All arrays were pre-processed using Robust Multi-array Average (quantile normalization, probe set summary by median polish) with GC background correction (GC-RMA) algorithm (Wu et al., 2004) in Partek Genomics Suite v6.6 (Partek Inc, St. Louis, MO). After re-mapping the Affymetrix probe sets onto human genome build 19 (GRCh37) as documented in the Netaffx annotation file (HuEx-1_0-st-v2 Probeset Annotations, Release 31), we restricted analysis to probe sets that had gene annotation and contained at least 3 probes that hybridized uniquely to a genome position. The resulting expression data were corrected for individual effects (within which are nested post-mortem interval, brain pH, sex, age at death, and cause of death) and experimental batch effects (date of hybridization). Transcript-level expression was calculated for 26,993 genes using Winsorized means (Winsorizing the data below 10% and above 90%). We further restricted to 15,409 transcripts that passed the Detection Above Background (DABG) criteria (p < 0.001 in at least 50% of samples in at least 1 brain region), had a coefficient of variation >5%, and expression values of at least 5 in samples in at least 1 brain region.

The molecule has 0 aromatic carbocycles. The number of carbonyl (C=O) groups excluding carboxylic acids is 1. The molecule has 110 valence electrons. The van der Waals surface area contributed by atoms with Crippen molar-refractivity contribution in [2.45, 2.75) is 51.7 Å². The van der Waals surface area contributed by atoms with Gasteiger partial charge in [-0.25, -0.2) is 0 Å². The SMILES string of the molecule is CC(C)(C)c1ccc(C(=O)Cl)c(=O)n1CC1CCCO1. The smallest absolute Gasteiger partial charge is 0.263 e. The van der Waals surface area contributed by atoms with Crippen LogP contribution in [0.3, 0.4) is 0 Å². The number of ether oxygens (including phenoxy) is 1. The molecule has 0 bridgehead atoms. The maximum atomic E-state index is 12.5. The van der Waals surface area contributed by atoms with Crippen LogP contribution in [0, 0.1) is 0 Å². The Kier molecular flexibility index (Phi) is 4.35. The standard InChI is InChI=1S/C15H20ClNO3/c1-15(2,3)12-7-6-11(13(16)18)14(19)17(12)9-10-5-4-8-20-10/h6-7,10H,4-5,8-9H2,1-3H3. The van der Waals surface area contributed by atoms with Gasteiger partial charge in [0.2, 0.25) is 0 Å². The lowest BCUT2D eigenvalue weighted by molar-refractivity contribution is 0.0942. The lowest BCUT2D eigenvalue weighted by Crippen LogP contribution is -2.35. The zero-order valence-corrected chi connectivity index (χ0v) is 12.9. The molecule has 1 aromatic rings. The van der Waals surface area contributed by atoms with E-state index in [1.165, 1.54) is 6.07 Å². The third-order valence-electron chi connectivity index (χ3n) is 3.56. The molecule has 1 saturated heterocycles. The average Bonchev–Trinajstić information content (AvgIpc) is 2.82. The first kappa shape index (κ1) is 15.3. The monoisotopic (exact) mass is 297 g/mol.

Human microarray data sets were downloaded from the Gene Expression Omnibus (GEO; (Edgar et al., 2002)) and ArrayExpress (Parkinson et al., 2011) repositories. The accession numbers of the data sets used were GSE30272 (human brain tissue, Illumina Human 49K Oligo array [HEEBO-7 set], 23), E-MTAB-945 (monocytes, Illumina HumanHT-12 v4.0 expression beadchip (Fairfax et al., 2012), E-TABM-733 (macrophages, Affymetrix GeneChip Human Genome U133 Plus 2.0 (Smith et al., 2009), and GSE34151 (dendritic cells, Illumina HumanHT-12 v4.0 expression beadchip, 26). In the case of all 4 data sets, we restricted our analysis to probes with gene annotation and evidence of detection above background. With regard to the 2 Illumina HumanHT-12 v4.0 data sets, gene annotation was based on the re-mapping of probes as performed by the ReMOAT pipeline (Barbosa-Morais et al., 2010) and probes were required to pass a detection p value of <0.01 in at least 50% of samples in a given data set. In the case of the macrophage data set generated using the Affymetrix GeneChip Human Genome U133 Plus 2.0, gene annotation was based on the current Netaffyx annotation file (HG-U133_Plus_2.na33.annot.csv), and probes were required to pass a detection p-value of <0.01 in at least 50% of samples with the data set. Finally, in the case of the brain data set (GSE30272), gene annotation was based on the annotation files provided within GEO, and further detection-based probe filtering was performed as described by Colantuoni et al. (Colantuoni et al., 2011). In all cases, the resulting expression data were corrected for experimental batch effects and individual effects (including sex and age when available).